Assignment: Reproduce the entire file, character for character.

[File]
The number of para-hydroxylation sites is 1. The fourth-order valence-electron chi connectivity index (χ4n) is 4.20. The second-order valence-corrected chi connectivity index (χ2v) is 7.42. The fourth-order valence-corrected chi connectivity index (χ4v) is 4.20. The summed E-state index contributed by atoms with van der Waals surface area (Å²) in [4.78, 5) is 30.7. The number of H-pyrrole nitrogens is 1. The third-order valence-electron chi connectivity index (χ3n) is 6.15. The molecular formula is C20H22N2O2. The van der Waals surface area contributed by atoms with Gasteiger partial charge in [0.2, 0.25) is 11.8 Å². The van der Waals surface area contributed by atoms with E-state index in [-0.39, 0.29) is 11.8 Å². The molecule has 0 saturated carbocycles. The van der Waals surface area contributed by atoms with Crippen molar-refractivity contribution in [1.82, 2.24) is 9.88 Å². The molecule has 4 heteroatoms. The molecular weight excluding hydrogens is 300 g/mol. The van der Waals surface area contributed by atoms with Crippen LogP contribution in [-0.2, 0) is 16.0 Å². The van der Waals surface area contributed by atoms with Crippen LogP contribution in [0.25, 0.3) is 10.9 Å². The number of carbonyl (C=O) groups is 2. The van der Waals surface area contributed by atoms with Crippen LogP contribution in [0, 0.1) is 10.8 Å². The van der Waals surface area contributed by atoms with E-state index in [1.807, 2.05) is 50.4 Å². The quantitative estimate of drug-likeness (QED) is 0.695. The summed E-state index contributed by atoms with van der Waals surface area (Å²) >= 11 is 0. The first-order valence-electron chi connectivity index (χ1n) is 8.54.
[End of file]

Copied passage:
The number of para-hydroxylation sites is 1. The fourth-order valence-electron chi connectivity index (χ4n) is 4.20. The second-order valence-corrected chi connectivity index (χ2v) is 7.42. The fourth-order valence-corrected chi connectivity index (χ4v) is 4.20. The summed E-state index contributed by atoms with van der Waals surface area (Å²) in [4.78, 5) is 30.7. The number of H-pyrrole nitrogens is 1. The third-order valence-electron chi connectivity index (χ3n) is 6.15. The molecular formula is C20H22N2O2. The van der Waals surface area contributed by atoms with Gasteiger partial charge in [0.2, 0.25) is 11.8 Å². The van der Waals surface area contributed by atoms with E-state index in [-0.39, 0.29) is 11.8 Å². The molecule has 0 saturated carbocycles. The van der Waals surface area contributed by atoms with Crippen molar-refractivity contribution in [1.82, 2.24) is 9.88 Å². The molecule has 4 heteroatoms. The molecular weight excluding hydrogens is 300 g/mol. The van der Waals surface area contributed by atoms with Crippen LogP contribution in [-0.2, 0) is 16.0 Å². The van der Waals surface area contributed by atoms with Crippen LogP contribution in [0.25, 0.3) is 10.9 Å². The number of carbonyl (C=O) groups is 2. The van der Waals surface area contributed by atoms with Crippen LogP contribution in [0, 0.1) is 10.8 Å². The van der Waals surface area contributed by atoms with E-state index in [1.807, 2.05) is 50.4 Å². The quantitative estimate of drug-likeness (QED) is 0.695. The summed E-state index contributed by atoms with van der Waals surface area (Å²) >= 11 is 0. The first-order valence-electron chi connectivity index (χ1n) is 8.54.